Singapore’s parliamentary Speaker announced his resignation Wednesday after confessing he had an extramarital affair with a community worker, setting off a fresh sex scandal in the city-state.
Michael Palmer, 44, a married father of one who was only sworn in as Speaker in October 2011, also quit his seat in parliament and membership of the ruling People’s Action Party (PAP). “I have resigned to take full responsibility for a grave mistake that I have committed,” Palmer told a press conference.
“My conduct was improper and it was a serious error of judgment. I have resigned in order to avoid further embarrassment to the PAP and to Parliament,” he added.
Revealing that he “had a relationship” with a staff member of a community organisation called the People’s Association, Palmer, who is a lawyer, said he was “deeply sorry” to his supporters, the PAP as well as his family.
The association’s chairman is Prime Minister Lee Hsien Loong, who is also secretary-general of the PAP.
Lee quickly announced he had accepted Palmer’s resignation, saying members of parliament have to uphold the highest standards of conduct.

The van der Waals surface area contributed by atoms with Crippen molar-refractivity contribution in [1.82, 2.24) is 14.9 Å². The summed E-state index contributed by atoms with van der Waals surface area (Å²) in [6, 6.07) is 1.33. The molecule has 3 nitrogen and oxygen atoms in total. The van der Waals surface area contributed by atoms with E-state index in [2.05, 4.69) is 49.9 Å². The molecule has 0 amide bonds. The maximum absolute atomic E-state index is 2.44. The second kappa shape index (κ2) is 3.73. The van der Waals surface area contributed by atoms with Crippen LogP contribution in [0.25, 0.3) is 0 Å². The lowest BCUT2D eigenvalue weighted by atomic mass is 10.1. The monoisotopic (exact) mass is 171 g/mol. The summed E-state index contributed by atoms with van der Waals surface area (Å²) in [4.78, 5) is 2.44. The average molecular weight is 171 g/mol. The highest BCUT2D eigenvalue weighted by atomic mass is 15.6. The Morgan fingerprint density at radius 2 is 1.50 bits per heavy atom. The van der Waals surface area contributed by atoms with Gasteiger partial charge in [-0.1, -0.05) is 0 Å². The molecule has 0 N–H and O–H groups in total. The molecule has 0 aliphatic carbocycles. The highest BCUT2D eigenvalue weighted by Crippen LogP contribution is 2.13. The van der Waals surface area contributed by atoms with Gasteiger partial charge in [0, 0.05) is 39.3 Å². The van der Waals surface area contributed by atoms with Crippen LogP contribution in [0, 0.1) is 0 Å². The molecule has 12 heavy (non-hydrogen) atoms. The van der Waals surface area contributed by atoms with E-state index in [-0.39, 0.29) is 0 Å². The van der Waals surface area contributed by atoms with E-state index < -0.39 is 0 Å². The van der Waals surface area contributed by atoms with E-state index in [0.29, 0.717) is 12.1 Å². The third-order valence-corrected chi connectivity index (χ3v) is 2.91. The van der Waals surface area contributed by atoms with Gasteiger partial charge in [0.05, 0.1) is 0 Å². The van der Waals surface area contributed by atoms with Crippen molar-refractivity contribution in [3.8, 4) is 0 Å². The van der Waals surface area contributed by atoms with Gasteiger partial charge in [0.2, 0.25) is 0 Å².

Deputy Prime Minister Teo Chee Hean, who was with Palmer at the press conference, apologised to residents of the disgraced politician’s constituency. “I assure you that we will put things right and continue to look after you.”
There was no immediate word on a by-election to replace Palmer. Under Singapore law, a by-election is totally at the discretion of the prime minister.
The PAP, which has long cultivated an image of moral superiority over the opposition, came under immediate attack from online critics.
“The PAP needs to come clean with the people (about) what information have they got about Mr Palmer and in particular, what did they know about him prior to the May 2011 election,” Adrian Lim, a member of the public, wrote on the prime minister’s Facebook page.
Palmer’s resignation is the latest high-level scandal to hit Singapore, which consistently ranks high in international surveys on government efficiency and cleanliness.
The former head of the narcotics police is on trial for allegedly seeking sexual favours from a contractor. The former head of civil defence is scheduled to be tried in January on a similar charge.
“Yes, certainly this is a blow to the PAP,” said Reuben Wong, an associate professor in political science at the National University of Singapore.
He cited the PAP’s “relentless hectoring” of the opposition Workers’ Party when one of its MPs, Yaw Shin Leong, was forced to quit politics over an extramarital affair earlier this year.
The Workers’ Party, which regained the seat in a by-election, said Wednesday that it was ready to field a candidate against the PAP in Palmer’s former seat.
In another high-level sex scandal this year, 51 men including civil servants, businessmen and uniformed officers were charged in court for allegedly engaging the services of a 17-year-old prostitute, and some have been jailed.